At a time when many of us are flagging in terms of coping with stress and maintaining productivity, a study reported by SixSeconds, an emotional intelligence advocacy organization, may give some insight into a path forward. After first year medical residents were provided with a 30-minute introduction to emotional intelligence and three 45-minute workshops on using emotional intelligence to cope with stress, they showed a marked improvement in their risk for burnout, a long-standing scourge of the medical profession.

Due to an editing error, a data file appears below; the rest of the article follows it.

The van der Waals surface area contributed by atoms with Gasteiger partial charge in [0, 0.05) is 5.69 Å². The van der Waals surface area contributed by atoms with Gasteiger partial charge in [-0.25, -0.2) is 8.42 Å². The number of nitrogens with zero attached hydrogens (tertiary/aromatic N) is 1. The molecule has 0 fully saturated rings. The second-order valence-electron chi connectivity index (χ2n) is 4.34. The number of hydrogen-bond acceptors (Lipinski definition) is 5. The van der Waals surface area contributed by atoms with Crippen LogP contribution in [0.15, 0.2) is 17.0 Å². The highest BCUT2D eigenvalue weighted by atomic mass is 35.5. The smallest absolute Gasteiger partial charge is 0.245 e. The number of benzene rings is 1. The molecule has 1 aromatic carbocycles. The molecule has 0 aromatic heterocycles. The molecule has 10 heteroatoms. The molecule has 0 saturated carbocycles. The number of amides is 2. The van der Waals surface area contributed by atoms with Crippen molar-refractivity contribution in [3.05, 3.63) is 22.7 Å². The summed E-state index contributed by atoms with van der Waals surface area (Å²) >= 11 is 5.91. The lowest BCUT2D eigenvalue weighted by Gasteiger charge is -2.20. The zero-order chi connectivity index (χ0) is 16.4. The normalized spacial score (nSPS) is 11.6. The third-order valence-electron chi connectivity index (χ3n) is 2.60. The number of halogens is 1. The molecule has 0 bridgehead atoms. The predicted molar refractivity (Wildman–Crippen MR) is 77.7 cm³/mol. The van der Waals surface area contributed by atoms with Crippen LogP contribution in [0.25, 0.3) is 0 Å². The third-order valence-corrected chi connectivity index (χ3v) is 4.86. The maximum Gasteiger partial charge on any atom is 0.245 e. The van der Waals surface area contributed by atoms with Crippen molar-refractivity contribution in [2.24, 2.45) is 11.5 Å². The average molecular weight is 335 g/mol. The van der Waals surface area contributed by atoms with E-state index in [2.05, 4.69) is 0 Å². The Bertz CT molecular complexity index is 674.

Burnout is a risk for many workers, and certainly for lawyers, particularly at this time of such extraordinary stress. The consequence of lawyers’ low resilience and burnout is not only stagnant or upended careers, but also a high risk of suicide attempts and suicide, as the 2016 ABA Hazelden Report confirmed.
Every organization owes it to its workers and its bottom line to look for indications of high stress, which is likely to be extensive these days, and to establish a program for equipping stressed personnel with the skills to avoid burnout.